Social satire meets a stacked body count in A24's fizzy, savage Gen-Z house horror.
BODIES BODIES BODIES (2022) (L-R) Maria Bakalova, Amandla Stenberg, Myha’la Herrold, Rachel Sennott Credit: Gwen Capistran/A24

Horror movies can and do kill whoever they want to, but their primary food group has always been youth. (And their key audience, too; by the time you've lived a few decades, there seems to be less urgency to seek this stuff out — maybe because the threat of ordinary mortality has already become more than enough off-screen.)

So it makes sense that the genre, or at least a certain self-aware subset of it, so often tends to reflect the zeitgeist of the moment: the slang, the soundtrack, various evanescent trends in hair and footwear. And few movies feel as extravagantly 2022 as Bodies Bodies Bodies, a blithe, ruthless slasher satire soaked in the digital-native lingo and dizzy Euphoria nihilism of Gen Z.  

Bodies Bodies Bodies
Credit: Erik Chakeen/A24

It's also A24, which puts a particular arthouse veneer on the prospect of watching a villa full of doomed, gorgeous young people methodically meet their heinous ends. Sophie (Amandla Stenberg) is fresh out of rehab, and deep in the infatuation phase of new love with her girlfriend of two months, Bee (Maria Bakalova). They've been invited to crash at the family vacation home of Sophie's best friend, David (Pete Davidson), where a gamut of coded greetings meets them: Party-girl Alice (Shiva Baby star Rachel Sennott) is performatively giddy, and her date Greg (Lee Pace), an elder millennial with laser-etched abs, hey-man serene. The fiercely self-contained Jordan (Industry's Myha'la Herrold) and David's delicate actress girlfriend Emma (Chase Sui Wonders) seem less thrilled to see their old friend.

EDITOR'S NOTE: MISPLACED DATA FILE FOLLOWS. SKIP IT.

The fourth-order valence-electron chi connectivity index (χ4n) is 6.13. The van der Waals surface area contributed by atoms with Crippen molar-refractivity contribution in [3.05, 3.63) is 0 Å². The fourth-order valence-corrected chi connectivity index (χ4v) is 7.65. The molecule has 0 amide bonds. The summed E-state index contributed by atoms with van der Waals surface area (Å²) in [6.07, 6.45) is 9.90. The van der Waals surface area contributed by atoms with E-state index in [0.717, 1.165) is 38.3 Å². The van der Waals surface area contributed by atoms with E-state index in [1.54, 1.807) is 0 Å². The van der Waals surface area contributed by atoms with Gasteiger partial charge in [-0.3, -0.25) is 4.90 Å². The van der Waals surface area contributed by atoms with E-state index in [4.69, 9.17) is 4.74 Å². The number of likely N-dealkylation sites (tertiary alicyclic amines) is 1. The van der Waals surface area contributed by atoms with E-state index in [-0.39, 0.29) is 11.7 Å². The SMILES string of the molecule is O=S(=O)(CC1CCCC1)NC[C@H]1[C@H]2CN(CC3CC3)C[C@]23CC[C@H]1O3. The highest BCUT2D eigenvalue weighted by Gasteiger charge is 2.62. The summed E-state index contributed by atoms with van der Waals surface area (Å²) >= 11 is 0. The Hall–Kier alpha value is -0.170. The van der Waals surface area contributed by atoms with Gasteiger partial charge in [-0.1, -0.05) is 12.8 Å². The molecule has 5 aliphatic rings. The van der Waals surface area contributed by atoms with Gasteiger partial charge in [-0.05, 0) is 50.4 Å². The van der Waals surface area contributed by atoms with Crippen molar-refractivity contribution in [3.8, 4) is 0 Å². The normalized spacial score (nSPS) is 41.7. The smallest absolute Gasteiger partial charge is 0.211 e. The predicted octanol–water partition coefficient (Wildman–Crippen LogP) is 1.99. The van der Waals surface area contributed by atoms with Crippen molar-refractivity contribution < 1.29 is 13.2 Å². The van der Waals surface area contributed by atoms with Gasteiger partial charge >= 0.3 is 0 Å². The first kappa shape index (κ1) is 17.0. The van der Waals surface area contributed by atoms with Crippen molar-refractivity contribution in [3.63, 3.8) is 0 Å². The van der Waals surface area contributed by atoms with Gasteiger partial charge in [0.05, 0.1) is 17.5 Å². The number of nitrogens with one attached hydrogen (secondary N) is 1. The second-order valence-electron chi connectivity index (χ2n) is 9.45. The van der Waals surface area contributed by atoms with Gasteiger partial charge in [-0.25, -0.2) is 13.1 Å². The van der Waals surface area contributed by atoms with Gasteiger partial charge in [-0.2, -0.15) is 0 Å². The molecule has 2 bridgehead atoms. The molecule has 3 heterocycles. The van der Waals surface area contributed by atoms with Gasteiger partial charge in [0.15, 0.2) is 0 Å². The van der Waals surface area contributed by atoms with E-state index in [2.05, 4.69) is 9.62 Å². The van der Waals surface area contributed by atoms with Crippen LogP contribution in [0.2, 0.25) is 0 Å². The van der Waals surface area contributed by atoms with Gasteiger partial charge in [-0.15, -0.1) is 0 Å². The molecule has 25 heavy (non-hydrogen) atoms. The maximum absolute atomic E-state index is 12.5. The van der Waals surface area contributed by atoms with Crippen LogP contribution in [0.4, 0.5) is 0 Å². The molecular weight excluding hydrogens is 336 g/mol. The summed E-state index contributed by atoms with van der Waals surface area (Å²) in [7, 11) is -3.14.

If Sophie wants to keep her sobriety through the weekend, there's a lot she'll have to say no to: Weed, cocaine, and champagne — along with a thick frisson of tension — have long ago entered the chat, and the evening is already starting to tip off the rails when someone suggests a round of Bodies Bodies Bodies, a Mafia-meets-Sardines murder game. The hurricane raging outside the windows is a pretty good indicator of the bloody chaos to come; soon there's a real body on the pool deck, and the lights-out panic begins.

Director Halina Reijn, a 46-year-old Danish actress and veteran of avant-garde indies, doesn't stint on gleeful, preposterous Final Destination deaths, but her real focus lies in the fraught dynamics of the group — the thrum of class warfare, weaponized friendships, and old wounds simmering beneath the glowstick halos and sloppy hugs. Bakalov's Bee is foreign in more ways than one, an anxious interloper who works at a GameHut and naively presents a loaf of homemade zucchini bread to the host. The daffy, over-emotive Alice has a podcast that everyone is careful to tell her they adore while David, a casual misogynist in a shell-pink hoodie set, comes at Emma and Greg with increasingly open hostility.

In a world where online culture (these days, is there any other kind?) devours and regurgitates itself on a near-daily basis, some of the dialogue inevitably already shows its age; lines about triggering and being silenced feel too broad for the rest of Sarah DeLappe's nimble, knife-edged script. Some of the plot turns, too, don't quite hold up to scrutiny, though the final twist is a chef's kiss. The bright-young-things cast, though, is wildly watchable, unpacking a nest of comic absurdities and deeper anxieties that even final girls don't often get the chance to play in movies like these. (Pace is also a stealth MVP in his too-brief scenes, the archetype of sunny Tinder-guy inanity.) Depending on your demographic, Bodies will probably either make you feel seen or utterly obsolete. But it's also just straight-up fun: a black-hearted comedy of manners meets contemporary social nightmare, written in blood and vape smoke. Grade: B+

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BODIES BODIES BODIES (2022) (L-R) Maria Bakalova, Amandla Stenberg, Myha’la Herrold, Rachel Sennott Credit: Gwen Capistran/A24
Bodies Bodies Bodies

When a group of rich twentysomethings throws a hurricane bash at a remote family mansion, things take a turn when a party game turns deadly.


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